Topics covered included how to comply with labor laws, heat treating seeds for disease management, the effects of environmental extremes on crop physiology, weed management in berries, irrigation, how to grow for a CSA (Community Supported Agriculture), and the brown marmorated stink bug (BMSB). The crowd was also given some great updates on risk management and crop disaster assistance programs from USDA-Farm Service Agency given by Bryan Hurlburt, grant opportunities from the Department of Agriculture given by Commissioner Reviczky, Worker Protection Standards given by Candace Bartholomew of UConn Extension, and updates on the Food Safety Modernization Act given by Diane Hirsch, also from UConn Extension. The growers who were licensed Pesticide Applicators received 3.5 pesticide credit hours from this event.
Not only were the talks great but so was the tradeshow. Coming from all New England states, New York, and Ohio 43 exhibitors represented 26 organizations. These ranged from seed companies to agricultural service providers as well as the UConn publications stand where growers could purchase beneficial publications such as the “2016-2017 New England Vegetable Management Guide”.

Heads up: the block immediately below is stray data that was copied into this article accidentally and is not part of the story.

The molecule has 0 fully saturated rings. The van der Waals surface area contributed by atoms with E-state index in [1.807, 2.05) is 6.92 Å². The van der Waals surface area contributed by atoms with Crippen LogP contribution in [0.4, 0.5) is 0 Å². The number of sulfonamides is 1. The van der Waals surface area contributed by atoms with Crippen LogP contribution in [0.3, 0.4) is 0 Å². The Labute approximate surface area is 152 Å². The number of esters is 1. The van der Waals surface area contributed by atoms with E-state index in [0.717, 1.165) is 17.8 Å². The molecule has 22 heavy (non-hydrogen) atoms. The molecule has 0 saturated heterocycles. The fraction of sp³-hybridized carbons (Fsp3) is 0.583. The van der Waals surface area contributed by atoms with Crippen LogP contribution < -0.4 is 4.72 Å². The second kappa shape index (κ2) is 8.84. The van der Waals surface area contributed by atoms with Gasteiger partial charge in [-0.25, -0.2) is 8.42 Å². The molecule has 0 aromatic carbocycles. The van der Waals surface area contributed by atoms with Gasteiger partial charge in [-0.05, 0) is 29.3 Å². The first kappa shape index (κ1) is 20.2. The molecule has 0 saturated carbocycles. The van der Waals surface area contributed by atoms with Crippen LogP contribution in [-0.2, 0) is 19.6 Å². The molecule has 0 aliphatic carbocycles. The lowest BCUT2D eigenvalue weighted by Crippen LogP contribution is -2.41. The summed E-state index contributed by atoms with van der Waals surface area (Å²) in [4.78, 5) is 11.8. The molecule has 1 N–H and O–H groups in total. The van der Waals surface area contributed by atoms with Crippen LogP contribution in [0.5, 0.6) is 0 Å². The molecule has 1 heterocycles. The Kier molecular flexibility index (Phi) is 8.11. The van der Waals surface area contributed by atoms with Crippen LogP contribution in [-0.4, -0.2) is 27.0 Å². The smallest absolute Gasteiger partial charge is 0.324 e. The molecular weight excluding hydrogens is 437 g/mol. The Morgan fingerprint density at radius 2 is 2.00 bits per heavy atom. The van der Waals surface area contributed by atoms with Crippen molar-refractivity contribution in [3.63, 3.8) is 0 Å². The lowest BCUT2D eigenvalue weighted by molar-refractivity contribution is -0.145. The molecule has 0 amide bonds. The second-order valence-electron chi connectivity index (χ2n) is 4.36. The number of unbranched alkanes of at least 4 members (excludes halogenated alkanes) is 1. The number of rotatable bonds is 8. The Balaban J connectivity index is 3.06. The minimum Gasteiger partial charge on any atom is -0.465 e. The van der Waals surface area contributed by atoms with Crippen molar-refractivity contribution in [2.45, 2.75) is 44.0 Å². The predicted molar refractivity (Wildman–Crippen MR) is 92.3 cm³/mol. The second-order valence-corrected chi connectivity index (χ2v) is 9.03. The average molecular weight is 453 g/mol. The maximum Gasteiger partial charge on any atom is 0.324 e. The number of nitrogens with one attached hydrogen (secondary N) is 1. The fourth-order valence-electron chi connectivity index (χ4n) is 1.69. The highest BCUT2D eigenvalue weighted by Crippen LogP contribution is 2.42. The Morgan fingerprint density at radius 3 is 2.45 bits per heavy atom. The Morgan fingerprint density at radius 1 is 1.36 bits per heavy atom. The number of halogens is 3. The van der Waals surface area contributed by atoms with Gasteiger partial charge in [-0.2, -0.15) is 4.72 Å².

The crowd also enjoyed a delicious locally sourced lunch on Monday. Locally grown and made products were provided for the conference from 8 businesses in Connecticut. The conference received outstanding ratings and positive feedback through the evaluations where 95% of the recipients rated the program as “excellent” or “good”.
Price Study of CSAs in CT
2014 Price Study of Community Supported Agriculture Operations in CT
By Molly Deegan and Jiff Martin, UConn Extension
*For more information about this study, contact firstname.lastname@example.org
Community Supported Agriculture (CSA): an arrangement whereby customers pay growers in advance of the growing season for a guaranteed share of the season’s harvest.
Background: In summer 2014 we investigated CSA prices that farm operations advertised on websites and producer association listings. Our goal was to have a better understanding of prices that farmers were charging for a standard summer vegetable share. This is the third year we have collected CSA pricing data, so we are able to track how pricing has changed, and also make county comparisons. Below is a SUMMARY of our findings, as well as a FULL LIST (pages 2-5) of the 92 CSAs and their prices that were included in the study.